Introduction: Dietary assessment methods
Dietary assessment methods can be estimated through the use of various tools, which differ depending on study objectives, design and resources. One way is to classify them into prospective and retrospective methods. Another way of classification is into the current diet and food/dietary habits. With current diet, you mean the diet that you actually eat or have eaten. With food habits, the usual diet you mean the diet that you usually eat, but not necessarily the diet that you eat right now, for instance, today. The current diet methods are the various record methods, the duplicate portion technique and 24/48 hour recall methods. The dietary habits methods are the various diet history methods and food frequency questionnaires.
Prospective methods and Retrospective methods are briefly described below.
1. Prospective methods
In the prospective methods the diet are recorded when you consume the foods. The various methods differ in how precise you are in estimating the portion sizes. For this method, one records food for 3 to 7 days. Some types of prospective methods
- Menu records A menu recording is a record of the respondent’s food intake at the time of consumption regarding type of food, but does not indicate any portion sizes.
- Estimated food records In an estimated food record, respondents record the foods eaten at the time of consumption and estimate the portion sizes, for instance with the aid of pictures of foods, rulers, standard household measuring cups and spoons. Detailed descriptions of all foods and beverages, including brand names, and their method of preparation and cooking are recorded. For composite dishes the amount of each raw ingredient used in the recipe and, if possible, the final weight of the composite dish are recorded.
- Weighed food records In a weighed record all foods and beverages consumed are weighed by the subject, parent or caretaker at the time of consumption. Details of methods of food preparation, description of foods, and brand names should also be recorded. For composite dishes, weights of all raw ingredients used in the recipe should be noted, as well as the weight of the portion consumed. It can be both an advantage and a disadvantage to weigh foods and beverages since you need a weighing scale. The advantage is that you do not need to estimate portion sizes and the portion sizes will be more accurate compared to the other methods. The primary disadvantage is that it is necessary to bring the scale with you all the time during the recording period.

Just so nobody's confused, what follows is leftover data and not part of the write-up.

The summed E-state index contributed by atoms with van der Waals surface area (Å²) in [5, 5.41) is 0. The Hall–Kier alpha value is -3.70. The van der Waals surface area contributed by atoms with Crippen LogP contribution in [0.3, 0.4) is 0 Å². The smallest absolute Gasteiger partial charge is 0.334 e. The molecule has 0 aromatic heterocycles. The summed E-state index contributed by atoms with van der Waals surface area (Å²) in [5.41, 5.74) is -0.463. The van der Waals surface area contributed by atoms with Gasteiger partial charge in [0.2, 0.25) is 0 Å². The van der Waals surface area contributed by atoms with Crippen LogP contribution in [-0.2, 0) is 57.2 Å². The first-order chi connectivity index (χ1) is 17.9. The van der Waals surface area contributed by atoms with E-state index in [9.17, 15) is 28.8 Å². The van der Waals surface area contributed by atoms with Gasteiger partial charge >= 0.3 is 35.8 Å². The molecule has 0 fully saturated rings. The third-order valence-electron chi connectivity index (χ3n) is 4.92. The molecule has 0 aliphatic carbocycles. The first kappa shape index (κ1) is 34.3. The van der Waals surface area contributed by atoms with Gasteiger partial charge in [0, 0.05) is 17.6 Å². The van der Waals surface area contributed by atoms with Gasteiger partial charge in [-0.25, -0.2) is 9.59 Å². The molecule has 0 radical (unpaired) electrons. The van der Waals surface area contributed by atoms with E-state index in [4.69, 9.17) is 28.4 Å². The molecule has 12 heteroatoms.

- The duplicate portion technique In this method duplicate portions of all foods and beverages consumed are collected in a container and later analyzed. A great disadvantage with the duplicate portion technique is of course that one must bring the container everywhere. This restricts the number of days of collection, as well as limiting the selection of people to those willing to put up with this inconvenience. Besides these disadvantages for the volunteers, the duplicate portion technique is a very expensive method and more expensive the more analyses one performs. Validation studies on the duplicate portion technique indicate an underestimation of the total food intake.
Advantages with prospective methods
One of the major advantages with the prospective methods is that they are not affected by memory since the foods and beverages are recorded at the time of consumption. Another advantage is that portion sizes can be more accurately estimated compared to retrospective methods. Concerning the duplicate portion technique, it is an advantage as nutrients can be analyzed. An advantage, that is valid for all current methods, is that information regarding irregularities in food intake can be obtained.
Disadvantages with prospective methods
Probably the greatest disadvantage of prospective methods is that they often affect the consumption of foods and beverages. Several studies have demonstrated that the total intake will be low and that there is a selective under reporting. Another disadvantage is that you can only perform this method during a short time period, normally not more than a week. Since records and the duplicate portion technique are demanding methods for the subjects the drop-out rate may be high and one will get a selection of people who are probably more health and food conscious.